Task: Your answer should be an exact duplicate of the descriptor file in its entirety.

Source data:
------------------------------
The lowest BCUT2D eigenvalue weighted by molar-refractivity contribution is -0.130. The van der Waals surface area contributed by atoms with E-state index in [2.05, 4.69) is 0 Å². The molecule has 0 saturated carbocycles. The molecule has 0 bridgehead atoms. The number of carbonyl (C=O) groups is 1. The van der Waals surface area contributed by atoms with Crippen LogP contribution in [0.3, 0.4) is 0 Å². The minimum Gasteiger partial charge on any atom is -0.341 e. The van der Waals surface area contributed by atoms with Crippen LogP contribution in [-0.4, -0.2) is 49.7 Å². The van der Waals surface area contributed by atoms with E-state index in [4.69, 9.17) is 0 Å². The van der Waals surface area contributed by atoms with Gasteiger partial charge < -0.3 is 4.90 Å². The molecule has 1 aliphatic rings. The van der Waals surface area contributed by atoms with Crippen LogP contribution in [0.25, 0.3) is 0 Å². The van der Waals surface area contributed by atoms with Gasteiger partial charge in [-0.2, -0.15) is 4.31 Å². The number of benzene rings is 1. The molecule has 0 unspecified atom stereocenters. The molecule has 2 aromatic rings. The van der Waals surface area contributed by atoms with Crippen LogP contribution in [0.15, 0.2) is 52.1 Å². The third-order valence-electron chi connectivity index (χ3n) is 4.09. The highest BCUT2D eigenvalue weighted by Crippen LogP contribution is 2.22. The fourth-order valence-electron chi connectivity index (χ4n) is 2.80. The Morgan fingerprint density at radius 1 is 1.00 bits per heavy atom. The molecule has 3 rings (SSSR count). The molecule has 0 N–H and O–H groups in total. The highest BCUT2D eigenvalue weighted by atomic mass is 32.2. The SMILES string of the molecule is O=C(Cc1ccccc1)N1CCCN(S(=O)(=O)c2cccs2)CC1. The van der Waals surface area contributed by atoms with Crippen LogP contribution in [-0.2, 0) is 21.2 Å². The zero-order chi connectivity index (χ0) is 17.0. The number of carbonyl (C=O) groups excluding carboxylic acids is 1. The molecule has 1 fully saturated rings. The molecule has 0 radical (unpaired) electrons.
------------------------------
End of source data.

The lowest BCUT2D eigenvalue weighted by molar-refractivity contribution is -0.130. The van der Waals surface area contributed by atoms with E-state index in [2.05, 4.69) is 0 Å². The molecule has 0 saturated carbocycles. The molecule has 0 bridgehead atoms. The number of carbonyl (C=O) groups is 1. The van der Waals surface area contributed by atoms with Crippen LogP contribution in [0.3, 0.4) is 0 Å². The minimum Gasteiger partial charge on any atom is -0.341 e. The van der Waals surface area contributed by atoms with Crippen LogP contribution in [-0.4, -0.2) is 49.7 Å². The van der Waals surface area contributed by atoms with E-state index in [4.69, 9.17) is 0 Å². The van der Waals surface area contributed by atoms with Gasteiger partial charge < -0.3 is 4.90 Å². The molecule has 1 aliphatic rings. The van der Waals surface area contributed by atoms with Crippen LogP contribution in [0.25, 0.3) is 0 Å². The van der Waals surface area contributed by atoms with Gasteiger partial charge in [-0.2, -0.15) is 4.31 Å². The number of benzene rings is 1. The molecule has 0 unspecified atom stereocenters. The molecule has 2 aromatic rings. The van der Waals surface area contributed by atoms with Crippen LogP contribution in [0.15, 0.2) is 52.1 Å². The third-order valence-electron chi connectivity index (χ3n) is 4.09. The highest BCUT2D eigenvalue weighted by Crippen LogP contribution is 2.22. The fourth-order valence-electron chi connectivity index (χ4n) is 2.80. The Morgan fingerprint density at radius 1 is 1.00 bits per heavy atom. The molecule has 3 rings (SSSR count). The molecule has 0 N–H and O–H groups in total. The highest BCUT2D eigenvalue weighted by atomic mass is 32.2. The SMILES string of the molecule is O=C(Cc1ccccc1)N1CCCN(S(=O)(=O)c2cccs2)CC1. The van der Waals surface area contributed by atoms with Crippen LogP contribution in [-0.2, 0) is 21.2 Å². The zero-order chi connectivity index (χ0) is 17.0. The number of carbonyl (C=O) groups excluding carboxylic acids is 1. The molecule has 1 fully saturated rings. The molecule has 0 radical (unpaired) electrons.